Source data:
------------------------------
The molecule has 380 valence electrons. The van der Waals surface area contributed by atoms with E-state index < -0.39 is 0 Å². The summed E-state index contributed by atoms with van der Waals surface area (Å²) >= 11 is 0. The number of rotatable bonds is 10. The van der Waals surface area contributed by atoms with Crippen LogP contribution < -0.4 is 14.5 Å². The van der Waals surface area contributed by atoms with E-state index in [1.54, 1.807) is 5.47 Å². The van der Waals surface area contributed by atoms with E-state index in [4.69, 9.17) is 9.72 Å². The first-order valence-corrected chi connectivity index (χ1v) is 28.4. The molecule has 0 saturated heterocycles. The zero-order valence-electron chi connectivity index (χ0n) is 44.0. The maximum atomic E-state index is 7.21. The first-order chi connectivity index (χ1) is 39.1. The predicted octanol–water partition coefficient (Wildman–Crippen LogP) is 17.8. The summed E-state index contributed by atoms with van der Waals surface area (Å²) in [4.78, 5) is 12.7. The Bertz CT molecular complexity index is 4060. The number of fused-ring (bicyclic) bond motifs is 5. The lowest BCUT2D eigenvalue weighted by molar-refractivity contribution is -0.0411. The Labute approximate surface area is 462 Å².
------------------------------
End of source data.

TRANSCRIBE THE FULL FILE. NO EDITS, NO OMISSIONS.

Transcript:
The molecule has 380 valence electrons. The van der Waals surface area contributed by atoms with E-state index < -0.39 is 0 Å². The summed E-state index contributed by atoms with van der Waals surface area (Å²) >= 11 is 0. The number of rotatable bonds is 10. The van der Waals surface area contributed by atoms with Crippen LogP contribution < -0.4 is 14.5 Å². The van der Waals surface area contributed by atoms with E-state index in [1.54, 1.807) is 5.47 Å². The van der Waals surface area contributed by atoms with E-state index in [4.69, 9.17) is 9.72 Å². The first-order valence-corrected chi connectivity index (χ1v) is 28.4. The molecule has 0 saturated heterocycles. The zero-order valence-electron chi connectivity index (χ0n) is 44.0. The maximum atomic E-state index is 7.21. The first-order chi connectivity index (χ1) is 39.1. The predicted octanol–water partition coefficient (Wildman–Crippen LogP) is 17.8. The summed E-state index contributed by atoms with van der Waals surface area (Å²) in [4.78, 5) is 12.7. The Bertz CT molecular complexity index is 4060. The number of fused-ring (bicyclic) bond motifs is 5. The lowest BCUT2D eigenvalue weighted by molar-refractivity contribution is -0.0411. The Labute approximate surface area is 462 Å².